When I was in elementary school, the children at my school participated in the Christine Wonch Creative Writing Program. The program was a local contest formed in honor of a young girl who was killed in a car-pedestrian accident. For twenty years, it provided an opportunity for students to submit their creative writing to be evaluated and critiqued. Serving as both a tribute and an outreach program, the annual contest left a lasting impact on many in Charlotte, Michigan, including myself.
My stories featured what you might expect to see from a young child. In kindergarten, I wrote a story about a princess and a dragon. Throughout the following years, magic, talking animals, and my pet goldfish (R.I.P., Lucky) dominated the scene. In addition to writing practice, the program gave students insight into the publication process. My story and drawing of Lucky, for example, were immortalized in a book that was housed in the Charlotte Community Library. I’m not sure whether the archives of all the past winners are still there, but it was a great experience to go through the writing process and reach the publication stage at a young age (even if just for a local competition).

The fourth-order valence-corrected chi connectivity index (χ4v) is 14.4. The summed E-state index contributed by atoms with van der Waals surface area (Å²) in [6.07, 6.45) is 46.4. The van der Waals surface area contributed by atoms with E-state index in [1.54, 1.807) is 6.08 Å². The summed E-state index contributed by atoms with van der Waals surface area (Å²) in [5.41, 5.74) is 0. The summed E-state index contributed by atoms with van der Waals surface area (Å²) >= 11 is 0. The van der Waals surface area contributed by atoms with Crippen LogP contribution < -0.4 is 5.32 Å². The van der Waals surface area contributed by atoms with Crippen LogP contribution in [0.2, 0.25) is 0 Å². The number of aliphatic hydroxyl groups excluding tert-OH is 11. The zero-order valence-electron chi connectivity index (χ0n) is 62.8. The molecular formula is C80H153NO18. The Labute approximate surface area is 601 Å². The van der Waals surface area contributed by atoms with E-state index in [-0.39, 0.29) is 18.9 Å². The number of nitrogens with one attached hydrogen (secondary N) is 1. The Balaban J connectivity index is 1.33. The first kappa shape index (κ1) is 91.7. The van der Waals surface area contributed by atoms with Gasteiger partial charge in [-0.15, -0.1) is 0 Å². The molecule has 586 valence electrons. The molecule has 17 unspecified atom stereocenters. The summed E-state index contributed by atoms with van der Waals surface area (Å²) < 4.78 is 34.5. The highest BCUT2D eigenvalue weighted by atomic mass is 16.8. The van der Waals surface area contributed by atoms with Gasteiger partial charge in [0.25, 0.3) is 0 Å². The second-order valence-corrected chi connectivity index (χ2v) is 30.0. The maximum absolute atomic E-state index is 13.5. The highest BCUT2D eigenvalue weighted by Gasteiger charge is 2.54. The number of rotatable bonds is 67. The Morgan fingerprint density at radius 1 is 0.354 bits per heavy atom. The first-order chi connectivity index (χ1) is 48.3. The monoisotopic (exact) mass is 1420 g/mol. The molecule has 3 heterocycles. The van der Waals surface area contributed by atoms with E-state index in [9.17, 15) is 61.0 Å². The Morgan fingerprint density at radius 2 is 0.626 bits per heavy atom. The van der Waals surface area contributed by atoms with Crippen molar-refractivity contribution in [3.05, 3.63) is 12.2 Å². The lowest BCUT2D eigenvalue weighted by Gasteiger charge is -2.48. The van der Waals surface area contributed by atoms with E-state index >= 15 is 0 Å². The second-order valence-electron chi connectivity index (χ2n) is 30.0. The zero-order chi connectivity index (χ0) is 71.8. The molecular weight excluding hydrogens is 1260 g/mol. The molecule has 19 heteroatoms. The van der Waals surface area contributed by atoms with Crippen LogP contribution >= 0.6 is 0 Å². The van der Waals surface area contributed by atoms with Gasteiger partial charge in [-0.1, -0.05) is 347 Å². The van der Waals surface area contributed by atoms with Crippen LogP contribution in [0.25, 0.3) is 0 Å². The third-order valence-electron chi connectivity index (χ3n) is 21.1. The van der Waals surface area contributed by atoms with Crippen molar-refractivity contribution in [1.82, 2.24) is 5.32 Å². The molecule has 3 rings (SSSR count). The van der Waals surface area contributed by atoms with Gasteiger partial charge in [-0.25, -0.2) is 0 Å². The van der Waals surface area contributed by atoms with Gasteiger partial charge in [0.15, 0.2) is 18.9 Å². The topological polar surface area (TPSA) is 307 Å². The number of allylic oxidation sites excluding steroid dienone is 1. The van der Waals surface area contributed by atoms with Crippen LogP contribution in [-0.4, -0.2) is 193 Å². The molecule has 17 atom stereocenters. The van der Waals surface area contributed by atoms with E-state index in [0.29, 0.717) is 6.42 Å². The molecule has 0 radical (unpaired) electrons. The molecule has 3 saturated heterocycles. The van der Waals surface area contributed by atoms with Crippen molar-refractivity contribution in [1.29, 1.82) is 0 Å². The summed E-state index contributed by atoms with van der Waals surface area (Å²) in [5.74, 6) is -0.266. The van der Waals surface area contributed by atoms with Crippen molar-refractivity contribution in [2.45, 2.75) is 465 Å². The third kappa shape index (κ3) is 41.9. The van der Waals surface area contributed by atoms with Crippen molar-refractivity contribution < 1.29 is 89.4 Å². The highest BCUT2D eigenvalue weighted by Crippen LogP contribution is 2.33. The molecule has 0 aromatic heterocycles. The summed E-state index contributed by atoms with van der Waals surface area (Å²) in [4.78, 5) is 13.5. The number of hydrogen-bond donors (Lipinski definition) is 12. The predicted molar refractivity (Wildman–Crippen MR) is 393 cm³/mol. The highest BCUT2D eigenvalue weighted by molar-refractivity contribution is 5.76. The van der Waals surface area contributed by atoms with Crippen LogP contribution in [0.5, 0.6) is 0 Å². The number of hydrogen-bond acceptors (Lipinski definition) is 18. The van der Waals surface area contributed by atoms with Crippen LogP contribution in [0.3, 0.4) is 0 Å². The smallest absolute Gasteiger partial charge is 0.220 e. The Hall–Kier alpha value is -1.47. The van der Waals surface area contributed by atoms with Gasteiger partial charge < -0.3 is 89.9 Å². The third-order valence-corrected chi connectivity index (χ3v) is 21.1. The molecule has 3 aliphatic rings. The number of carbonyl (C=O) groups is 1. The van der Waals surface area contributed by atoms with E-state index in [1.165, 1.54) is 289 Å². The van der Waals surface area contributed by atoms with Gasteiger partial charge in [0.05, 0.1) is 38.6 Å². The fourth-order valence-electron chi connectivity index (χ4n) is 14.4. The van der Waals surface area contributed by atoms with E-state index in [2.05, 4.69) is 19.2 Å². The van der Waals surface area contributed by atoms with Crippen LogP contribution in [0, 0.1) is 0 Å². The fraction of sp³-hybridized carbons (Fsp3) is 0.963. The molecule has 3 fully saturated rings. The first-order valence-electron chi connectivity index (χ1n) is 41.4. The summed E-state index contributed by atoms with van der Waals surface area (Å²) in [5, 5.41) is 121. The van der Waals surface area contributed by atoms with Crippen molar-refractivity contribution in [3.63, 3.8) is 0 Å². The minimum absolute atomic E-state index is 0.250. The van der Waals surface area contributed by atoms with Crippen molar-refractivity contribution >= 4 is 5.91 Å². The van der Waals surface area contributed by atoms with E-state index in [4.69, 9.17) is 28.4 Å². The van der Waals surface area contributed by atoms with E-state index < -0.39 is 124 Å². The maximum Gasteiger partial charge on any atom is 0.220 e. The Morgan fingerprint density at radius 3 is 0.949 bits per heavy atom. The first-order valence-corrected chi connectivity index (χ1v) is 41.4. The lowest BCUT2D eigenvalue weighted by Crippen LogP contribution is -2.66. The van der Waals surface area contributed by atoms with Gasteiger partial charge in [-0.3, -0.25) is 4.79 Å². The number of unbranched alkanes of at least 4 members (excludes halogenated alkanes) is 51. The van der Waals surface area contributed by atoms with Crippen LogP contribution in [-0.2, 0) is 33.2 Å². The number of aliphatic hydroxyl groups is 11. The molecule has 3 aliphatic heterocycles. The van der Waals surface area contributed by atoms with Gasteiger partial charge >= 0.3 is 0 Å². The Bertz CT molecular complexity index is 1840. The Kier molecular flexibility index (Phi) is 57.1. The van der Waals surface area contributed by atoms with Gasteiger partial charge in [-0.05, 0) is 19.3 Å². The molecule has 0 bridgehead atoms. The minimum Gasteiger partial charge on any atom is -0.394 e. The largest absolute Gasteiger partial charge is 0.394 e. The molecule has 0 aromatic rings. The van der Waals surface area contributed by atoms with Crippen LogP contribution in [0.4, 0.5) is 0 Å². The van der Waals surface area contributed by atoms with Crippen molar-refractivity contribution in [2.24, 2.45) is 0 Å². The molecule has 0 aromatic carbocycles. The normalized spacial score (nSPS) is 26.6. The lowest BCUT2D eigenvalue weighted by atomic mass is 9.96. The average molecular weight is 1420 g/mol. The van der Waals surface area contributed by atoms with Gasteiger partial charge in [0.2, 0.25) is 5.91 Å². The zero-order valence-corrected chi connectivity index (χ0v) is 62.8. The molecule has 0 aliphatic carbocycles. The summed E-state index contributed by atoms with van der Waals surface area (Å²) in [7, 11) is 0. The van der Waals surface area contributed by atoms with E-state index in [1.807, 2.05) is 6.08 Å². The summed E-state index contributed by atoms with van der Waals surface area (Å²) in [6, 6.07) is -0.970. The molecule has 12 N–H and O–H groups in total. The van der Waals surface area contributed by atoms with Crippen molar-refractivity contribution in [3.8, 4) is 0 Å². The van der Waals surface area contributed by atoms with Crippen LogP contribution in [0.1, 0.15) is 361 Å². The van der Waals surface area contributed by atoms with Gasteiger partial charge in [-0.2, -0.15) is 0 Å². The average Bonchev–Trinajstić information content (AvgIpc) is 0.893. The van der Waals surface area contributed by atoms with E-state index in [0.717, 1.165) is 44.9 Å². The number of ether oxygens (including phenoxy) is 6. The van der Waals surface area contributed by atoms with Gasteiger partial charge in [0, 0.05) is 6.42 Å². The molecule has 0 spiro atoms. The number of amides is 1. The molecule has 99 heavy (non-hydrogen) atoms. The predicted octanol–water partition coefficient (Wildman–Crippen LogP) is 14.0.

During those years, I looked forward to the end-of-the-year assembly, where we were reminded of the stories that we had written months before. The Christine Wonch awards were handed to us in a manila folder amidst other certificates and documents. Some years, I earned purple ribbons with gold stars and “young author winner” embossed in gold print. Other years, I received participation ribbons in a rainbow of bright colors. Either way, the message to young Elizabeth was clear: my work was recognized. Our work was recognized. My peers’ creative stories, poems, and essays had been read and appreciated. Someone even cared enough to judge and critique them.
Like most things, writing well takes practice, which is why opportunities to do so are extremely important. While it is a difficult skill to master, writing is an important part of our daily lives. The Christine Wonch Creative Writing Program encouraged children to get a head start in developing writing skills with simple activities, incentives, and outreach efforts. It allowed them to begin exploring the craft, laying a foundation for learning in later years. The program was not just for writing, either; it encouraged growth and self-confidence in young students.
I’m not sure what prompted my memories of the Christine Wonch Creative Writing Program, but I’m glad to reflect on them. The program blossomed a love of writing among students like me, nurturing our interests in the art form. Its legacy illustrates the positive impact of creative writing on children. From broadening the thought process to encouraging self-expression, there are numerous benefits to practicing creative writing early on. I owe some of my first attempts at creative writing to the Christine Wonch Creative Writing Program, and I’m forever thankful to the organization and its volunteer efforts for encouraging me to stretch my imagination.
For more information on the Christine Wonch Creative Writing Program, click here to find a local newspaper and an article on page 2 regarding the program’s legacy.